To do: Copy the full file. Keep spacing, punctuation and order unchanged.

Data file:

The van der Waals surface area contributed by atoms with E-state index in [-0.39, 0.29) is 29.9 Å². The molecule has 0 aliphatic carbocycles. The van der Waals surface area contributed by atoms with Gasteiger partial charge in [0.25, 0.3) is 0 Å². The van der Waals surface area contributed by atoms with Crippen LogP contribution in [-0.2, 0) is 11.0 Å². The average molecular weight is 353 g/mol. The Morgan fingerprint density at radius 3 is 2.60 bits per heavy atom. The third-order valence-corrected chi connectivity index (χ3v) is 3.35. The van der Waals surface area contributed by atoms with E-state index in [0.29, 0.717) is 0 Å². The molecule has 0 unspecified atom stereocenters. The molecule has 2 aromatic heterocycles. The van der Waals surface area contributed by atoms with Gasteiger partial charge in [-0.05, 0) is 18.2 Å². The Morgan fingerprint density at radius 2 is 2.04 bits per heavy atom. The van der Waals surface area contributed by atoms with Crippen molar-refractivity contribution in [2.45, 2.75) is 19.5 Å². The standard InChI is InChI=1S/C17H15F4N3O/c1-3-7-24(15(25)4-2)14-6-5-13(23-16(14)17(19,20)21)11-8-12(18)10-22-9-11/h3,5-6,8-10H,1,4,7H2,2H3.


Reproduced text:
The van der Waals surface area contributed by atoms with E-state index in [-0.39, 0.29) is 29.9 Å². The molecule has 0 aliphatic carbocycles. The van der Waals surface area contributed by atoms with Gasteiger partial charge in [0.25, 0.3) is 0 Å². The van der Waals surface area contributed by atoms with Crippen LogP contribution in [-0.2, 0) is 11.0 Å². The average molecular weight is 353 g/mol. The Morgan fingerprint density at radius 3 is 2.60 bits per heavy atom. The third-order valence-corrected chi connectivity index (χ3v) is 3.35. The van der Waals surface area contributed by atoms with E-state index in [0.29, 0.717) is 0 Å². The molecule has 0 unspecified atom stereocenters. The molecule has 2 aromatic heterocycles. The van der Waals surface area contributed by atoms with Gasteiger partial charge in [-0.05, 0) is 18.2 Å². The Morgan fingerprint density at radius 2 is 2.04 bits per heavy atom. The van der Waals surface area contributed by atoms with Crippen molar-refractivity contribution in [2.45, 2.75) is 19.5 Å². The standard InChI is InChI=1S/C17H15F4N3O/c1-3-7-24(15(25)4-2)14-6-5-13(23-16(14)17(19,20)21)11-8-12(18)10-22-9-11/h3,5-6,8-10H,1,4,7H2,2H3.